STR (Subtropical Ridge), SPCZ (South Pacific Convergence Zone) and CAPE (in pink)


CAPE mid-week as seen by ECMWF and GFS from


SPCZ=South Pacific Convergence zone.

The SPCZ stretches from Solomona to Tuvalu to Samoa to Southern Cooks.

Trough to north of L1 is expected to reach New Cal by Wednesday and Tonga area by Saturday.


Rain Accumulation next five days from


HIGH1 above 1024 to NE of NZ is moving ESE along 30 to 40S followed by H3 travelling along 30S. this maintains useful trade winds this week between Tahiti and Niue.

LOW1 is expected to form offshore of Coffs by Tuesday and deepen to 995 by Wednesday in mid Tasman then travel ESE and weaken east of Northland by Saturday. Avoid.

LOW2 below 970hPa at 55S is bringing a NW  gale to Canterbury tonight and its trough is travelling east of NZ next few days.

HIGH2 over 1024 over Tasmania by Wednesday is expected to cross the South Tasman and get east of the South Island by Saturday, combining like an eggbeater to produce a vigorous SE flow over eastern North Island and thru Cook Strait.


If you would like more detail for your voyage, then check to see what I offer.

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Weathergram archive (with translator) is at

Contact is or txt 64277762212


Published by metbob

Pattern and Chaos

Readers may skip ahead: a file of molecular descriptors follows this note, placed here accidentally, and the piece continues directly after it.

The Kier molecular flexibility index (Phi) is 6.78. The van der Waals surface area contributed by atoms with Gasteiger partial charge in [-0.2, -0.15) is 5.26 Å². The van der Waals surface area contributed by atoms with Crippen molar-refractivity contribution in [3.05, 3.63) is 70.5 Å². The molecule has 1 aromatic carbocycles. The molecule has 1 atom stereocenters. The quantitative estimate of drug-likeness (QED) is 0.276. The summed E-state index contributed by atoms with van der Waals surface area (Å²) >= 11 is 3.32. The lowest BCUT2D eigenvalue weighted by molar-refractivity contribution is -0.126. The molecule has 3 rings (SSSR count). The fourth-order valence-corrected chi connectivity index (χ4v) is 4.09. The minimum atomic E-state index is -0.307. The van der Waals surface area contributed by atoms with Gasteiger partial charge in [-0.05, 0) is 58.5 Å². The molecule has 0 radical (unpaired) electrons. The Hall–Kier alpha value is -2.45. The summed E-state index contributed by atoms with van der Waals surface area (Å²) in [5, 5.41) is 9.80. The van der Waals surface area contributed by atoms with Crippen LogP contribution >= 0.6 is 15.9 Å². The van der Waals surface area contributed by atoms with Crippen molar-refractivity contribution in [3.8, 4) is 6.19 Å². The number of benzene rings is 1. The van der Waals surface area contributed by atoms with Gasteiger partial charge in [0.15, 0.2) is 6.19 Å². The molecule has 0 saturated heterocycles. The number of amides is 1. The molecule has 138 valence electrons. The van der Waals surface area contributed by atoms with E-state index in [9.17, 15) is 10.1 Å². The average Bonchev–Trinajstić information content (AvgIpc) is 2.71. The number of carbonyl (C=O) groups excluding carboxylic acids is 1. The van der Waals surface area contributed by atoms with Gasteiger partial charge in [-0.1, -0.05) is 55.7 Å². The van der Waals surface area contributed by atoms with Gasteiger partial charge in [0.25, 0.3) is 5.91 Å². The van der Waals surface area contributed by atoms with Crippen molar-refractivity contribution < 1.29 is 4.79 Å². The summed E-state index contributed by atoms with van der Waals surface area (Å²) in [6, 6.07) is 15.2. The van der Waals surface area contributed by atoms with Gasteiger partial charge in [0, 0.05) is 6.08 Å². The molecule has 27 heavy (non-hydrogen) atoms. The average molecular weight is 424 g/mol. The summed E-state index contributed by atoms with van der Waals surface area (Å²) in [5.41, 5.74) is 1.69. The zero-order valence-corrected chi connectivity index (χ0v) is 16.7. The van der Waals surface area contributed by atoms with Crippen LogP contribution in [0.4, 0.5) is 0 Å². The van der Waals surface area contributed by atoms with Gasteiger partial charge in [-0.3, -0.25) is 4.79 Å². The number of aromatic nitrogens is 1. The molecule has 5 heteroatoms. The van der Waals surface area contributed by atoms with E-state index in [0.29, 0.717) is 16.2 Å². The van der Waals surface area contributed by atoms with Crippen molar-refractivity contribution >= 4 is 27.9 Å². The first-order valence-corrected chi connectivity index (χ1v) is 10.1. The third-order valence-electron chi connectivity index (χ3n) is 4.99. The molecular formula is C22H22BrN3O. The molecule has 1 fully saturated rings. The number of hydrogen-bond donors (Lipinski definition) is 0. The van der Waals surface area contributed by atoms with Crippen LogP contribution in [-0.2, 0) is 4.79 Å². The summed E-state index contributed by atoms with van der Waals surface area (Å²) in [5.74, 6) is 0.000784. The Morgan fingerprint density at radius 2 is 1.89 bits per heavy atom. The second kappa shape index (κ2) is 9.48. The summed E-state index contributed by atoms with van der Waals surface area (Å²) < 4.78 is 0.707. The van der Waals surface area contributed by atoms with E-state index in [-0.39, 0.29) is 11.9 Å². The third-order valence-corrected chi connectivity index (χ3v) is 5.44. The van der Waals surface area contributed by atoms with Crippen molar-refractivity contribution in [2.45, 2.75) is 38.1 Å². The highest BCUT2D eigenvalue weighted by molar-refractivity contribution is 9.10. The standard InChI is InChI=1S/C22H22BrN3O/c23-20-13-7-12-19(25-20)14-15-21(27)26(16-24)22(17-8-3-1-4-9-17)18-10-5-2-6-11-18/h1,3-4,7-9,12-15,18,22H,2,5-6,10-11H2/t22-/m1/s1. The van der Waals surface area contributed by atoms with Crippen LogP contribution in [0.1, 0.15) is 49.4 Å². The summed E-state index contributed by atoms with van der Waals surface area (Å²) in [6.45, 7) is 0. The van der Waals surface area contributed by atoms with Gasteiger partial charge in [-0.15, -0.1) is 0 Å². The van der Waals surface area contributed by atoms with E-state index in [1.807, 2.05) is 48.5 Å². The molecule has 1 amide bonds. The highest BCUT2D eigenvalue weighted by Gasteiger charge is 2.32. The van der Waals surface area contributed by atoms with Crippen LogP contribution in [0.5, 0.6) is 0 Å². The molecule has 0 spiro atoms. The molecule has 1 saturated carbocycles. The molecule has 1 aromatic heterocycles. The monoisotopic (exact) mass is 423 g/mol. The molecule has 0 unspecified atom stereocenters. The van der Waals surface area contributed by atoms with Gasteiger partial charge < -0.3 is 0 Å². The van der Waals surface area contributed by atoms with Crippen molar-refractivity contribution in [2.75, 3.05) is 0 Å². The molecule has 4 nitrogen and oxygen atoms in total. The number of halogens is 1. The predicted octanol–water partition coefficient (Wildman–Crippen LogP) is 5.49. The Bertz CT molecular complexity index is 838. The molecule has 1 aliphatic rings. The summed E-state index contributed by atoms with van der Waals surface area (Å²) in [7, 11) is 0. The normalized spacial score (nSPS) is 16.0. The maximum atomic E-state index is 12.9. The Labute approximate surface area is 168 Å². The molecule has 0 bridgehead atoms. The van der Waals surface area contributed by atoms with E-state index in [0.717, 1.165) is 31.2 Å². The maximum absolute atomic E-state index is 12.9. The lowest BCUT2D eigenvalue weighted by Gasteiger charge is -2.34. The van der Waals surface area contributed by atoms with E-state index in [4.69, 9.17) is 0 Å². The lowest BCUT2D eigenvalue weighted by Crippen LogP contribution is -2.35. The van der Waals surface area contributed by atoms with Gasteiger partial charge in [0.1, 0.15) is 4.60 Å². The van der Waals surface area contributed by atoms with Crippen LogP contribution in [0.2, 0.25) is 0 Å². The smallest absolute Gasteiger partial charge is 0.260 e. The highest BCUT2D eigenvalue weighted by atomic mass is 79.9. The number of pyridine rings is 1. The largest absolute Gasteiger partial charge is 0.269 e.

Join the Conversation


  1. Good morning MetBob, reading your blog as I do every monday morning and often again through the week I wanted to say thank you for the ongoing education you provide for an old sailor. Cheers Peter Mortimer

  2. Hi Bob,

    I hope you are making it through level 4 OK if you are still in Auckland.

    I have asked before about weather routing around NZ and I suppose this question is related. I was wondering if there was a site or publication that had wind roses for each month of the year around the coast of NZ as are shown on the Ocean Planning charts? I am particularly interested in the area from Auckland North to Cape Reinga but also interested NZ wide. Your Blog post below highlights other influences on the general pattern of course.

    I know generally the wind is SW in Northland except in Summer and Early Autumn when there are more N’ly and E’ly breezes but looking for a bit more detail. I have had a Google but although I can find windroses that display the wind over a year there is nothing splitting the year into smaller bites (preferably monthly) that I can find.

    Yours, Blair Cliffe.

    1. Yes , data from quikSCAT scatterometers (marine wind-measuring satellites) for past ten years or so have been compiled into a wind atlas by cruising yacht owners Christian Feldbauer and Birgit Hacki (from Austria) of S/V PITUFA currently touring around Tahiti.
      Check out their web site at and their wind atlas at
      Can change the month at top right
      Mouse click and drag to move around, and mouse wheel to zoom in/out
      Left click on a point to get wind rose for 2deg by 2 deg area
      Hope that helps.
      Bob McDavitt